Capacité de marche en milieu extra-hospitalier des amputés appareillés
Service de Chirurgie Orthopédique et Traumatologique de l’Appareil Moteur, Département de Chirurgie, Hôpitaux Universitaires de Genève, 24, rue Micheli-du-Crest, 1211 Genève, SuisseRevue de Chirurgie Orthopédique et Réparatrice de l Appareil Moteur (Impact Factor: 0.55). 04/2007; 93(2):109-115. DOI: 10.1016/S0035-1040(07)90213-5
Purpose of the studyA large body of literature has been devoted to gait analysis in amputees. Most studies have been conducted in the laboratory setting where numerous variables are analyzed: gait efficiency, energy cost, walking velocity. At the present time however, data are lacking on the real-life use of walking prostheses. Little is known about how long patients wear their prosthesis or how difficult it is for them to walk during different periods of the day. Currently, such information depends on the quality of the interview and the patient-physician relationship. A precise assessment of walking activity in amputees and use of prostheses would be a valuable source of information for therapists and would provide complimentary information to that collected from laboratory gait analysis. The purpose of this study was to study walking activity in home-dwelling prosthesis-bearing lower-limb amputees and to determine variables affecting walking performance. To our knowledge, this is the first published study on this topic.Material and methodsThe series included home-dwelling prosthesis-wearing lower-limb amputees (Syme amputation or more proximal) who were able to get up and go without assistance. A StepWatch3™ recorder was implanted on the prosthesis for 15 consecutive days. Variables recorded were number of steps, total walking time, and walking velocity. Variables which might affect walking in prosthesis-wearing amputees were also recorded: body mass index, use of a walking aid, level and reason for amputation, age at amputation and at recording, time between amputation and recording.ResultsFrom June 2004 to May 2005, 43 patients wore the StepWatch3™ for the scheduled 15 days during their daily activities. Mean age at amputation was 42 years (range 13-78 years) and at recording 52 years (range 25-85 years). Considered separately, gait parameters showed that all of the patients wore their prosthesis daily and that the best walking performance was significantly observed among below-knee amputees who did not use a walking aid and who underwent amputation for a non-vascular cause. Multivariate analysis revealed that above-knee amputees lost 93 minutes of walking time per day (21% loss), and that amputees who used a walking aid lost 58 minutes per day (13% loss). Daily walking time declined 2.5 minutes per year of age. Body mass index was not correlated with total daily walking time but had a direct significant effect on walking velocity.
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ABSTRACT: We report a case of gangrene, which developed following an open fracture of the femur immobilized with an external fixator in a 45-year-old patient. A conventional vacuum dressing (VAC Therapy) could not be applied with the external fixator in place. An original vacuum dressing was thus fashioned after surgical debridement. Scabs were covered with calcium alginate. The lower limb was enveloped in sterile dressings and vacuum was achieved by suction with gastric tubes under adhesive films. The dressing was redone every 48 h in a surgical setting. Antibiotic prophylaxis enabled cure of the infection. Budding appeared within two weeks enabling skin grafting. Centro-medullary nailing was undertaken on day 30 to accelerate bone healing. At three months from the trauma, the initial loss of sensitivity in the leg and foot noted at the first weight bearing required programmed disarticulation of the knee after femur and wound healing. At six months, the patient had resumed his occupational activities and was pain free. This type of dressing could be useful for tissue loss over a fracture immobilized with an external fixator. This type of assembly can easily be installed in the operating room.Revue de Chirurgie Orthopédique et Réparatrice de l Appareil Moteur 03/2008; 94(1):79-83. DOI:10.1016/j.rco.2007.06.002 · 0.55 Impact Factor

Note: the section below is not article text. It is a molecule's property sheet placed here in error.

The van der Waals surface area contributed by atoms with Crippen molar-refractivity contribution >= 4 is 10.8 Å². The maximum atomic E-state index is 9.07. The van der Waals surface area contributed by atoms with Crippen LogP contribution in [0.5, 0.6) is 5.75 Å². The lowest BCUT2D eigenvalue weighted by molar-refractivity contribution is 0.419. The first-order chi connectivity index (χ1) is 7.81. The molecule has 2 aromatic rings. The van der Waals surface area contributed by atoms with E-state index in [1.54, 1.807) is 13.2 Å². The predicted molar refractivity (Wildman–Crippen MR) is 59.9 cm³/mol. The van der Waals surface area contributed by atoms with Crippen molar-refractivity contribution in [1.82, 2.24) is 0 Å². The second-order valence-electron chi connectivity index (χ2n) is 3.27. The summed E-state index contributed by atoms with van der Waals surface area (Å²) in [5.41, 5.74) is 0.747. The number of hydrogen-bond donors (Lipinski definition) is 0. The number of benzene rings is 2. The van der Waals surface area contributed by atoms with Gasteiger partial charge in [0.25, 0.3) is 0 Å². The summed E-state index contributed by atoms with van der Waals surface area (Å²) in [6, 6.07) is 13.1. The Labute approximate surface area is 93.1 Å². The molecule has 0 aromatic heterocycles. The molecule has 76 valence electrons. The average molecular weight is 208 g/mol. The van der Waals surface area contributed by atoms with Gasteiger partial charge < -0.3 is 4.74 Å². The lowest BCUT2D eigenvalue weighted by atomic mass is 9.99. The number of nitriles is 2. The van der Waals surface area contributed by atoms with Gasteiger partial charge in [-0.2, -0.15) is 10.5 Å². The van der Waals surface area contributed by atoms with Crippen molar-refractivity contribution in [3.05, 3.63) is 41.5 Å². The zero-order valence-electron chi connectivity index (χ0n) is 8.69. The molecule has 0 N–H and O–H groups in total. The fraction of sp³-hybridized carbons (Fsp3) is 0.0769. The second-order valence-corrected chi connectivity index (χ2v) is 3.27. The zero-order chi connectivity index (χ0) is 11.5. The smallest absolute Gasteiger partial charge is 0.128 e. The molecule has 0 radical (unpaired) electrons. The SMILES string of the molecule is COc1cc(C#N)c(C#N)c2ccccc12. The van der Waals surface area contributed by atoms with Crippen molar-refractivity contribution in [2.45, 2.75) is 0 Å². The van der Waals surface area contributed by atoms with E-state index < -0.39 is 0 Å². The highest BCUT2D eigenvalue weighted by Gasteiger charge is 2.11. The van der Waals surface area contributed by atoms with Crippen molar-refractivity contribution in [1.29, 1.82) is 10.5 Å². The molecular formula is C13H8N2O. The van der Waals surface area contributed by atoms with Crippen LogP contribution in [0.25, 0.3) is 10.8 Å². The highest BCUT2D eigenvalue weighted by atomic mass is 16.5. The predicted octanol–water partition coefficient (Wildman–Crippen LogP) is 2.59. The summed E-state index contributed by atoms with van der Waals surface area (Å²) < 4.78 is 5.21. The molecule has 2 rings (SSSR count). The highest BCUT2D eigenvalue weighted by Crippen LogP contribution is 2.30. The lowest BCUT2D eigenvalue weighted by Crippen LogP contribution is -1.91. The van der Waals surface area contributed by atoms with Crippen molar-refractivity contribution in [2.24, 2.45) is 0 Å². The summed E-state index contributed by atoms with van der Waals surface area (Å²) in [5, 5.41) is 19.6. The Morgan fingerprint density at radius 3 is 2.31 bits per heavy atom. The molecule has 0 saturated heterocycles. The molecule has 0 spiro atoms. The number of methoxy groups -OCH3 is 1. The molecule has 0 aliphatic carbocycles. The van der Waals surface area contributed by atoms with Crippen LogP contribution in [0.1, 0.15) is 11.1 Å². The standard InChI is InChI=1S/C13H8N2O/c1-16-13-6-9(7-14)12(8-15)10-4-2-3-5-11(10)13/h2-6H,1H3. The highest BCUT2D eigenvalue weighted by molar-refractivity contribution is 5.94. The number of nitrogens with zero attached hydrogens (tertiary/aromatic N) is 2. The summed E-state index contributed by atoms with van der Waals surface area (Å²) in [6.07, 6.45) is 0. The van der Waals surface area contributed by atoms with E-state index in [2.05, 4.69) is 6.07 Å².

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ABSTRACT: Optimal duration of antibiotic prophylaxis following major lower limb amputation in preventing adverse stump outcomes is controversial. We assess the epidemiology and risk factors of wound dehiscence and stump infection after mid-thigh to transmetatarsal amputations with regard to antibiotic administration. Our retrospective observational study at the Geneva University Hospital (January 1995-June 2010) includes a total of 289 amputations in 270 adult patients (199 males; median age 70 years). Wound dehiscence and/or stump infection occurred in 47 (16.3 %) and 63 (21.8 %) patients with a median delay of 24 and 14 days, respectively. No clinical variable was significantly associated with stump infection. Diabetes and older age (>80 years) were associated with dehiscence. Importantly, transcutaneous tissue oxygen tension (TcPO2) and duration of antibiotic administration showed no association with either outcome. The duration of antibiotic administration before or after surgery does not change the epidemiology of stump complications.Journal of Orthopaedic Science 06/2012; 17(5):588-94. DOI:10.1007/s00776-012-0245-5 · 0.94 Impact Factor
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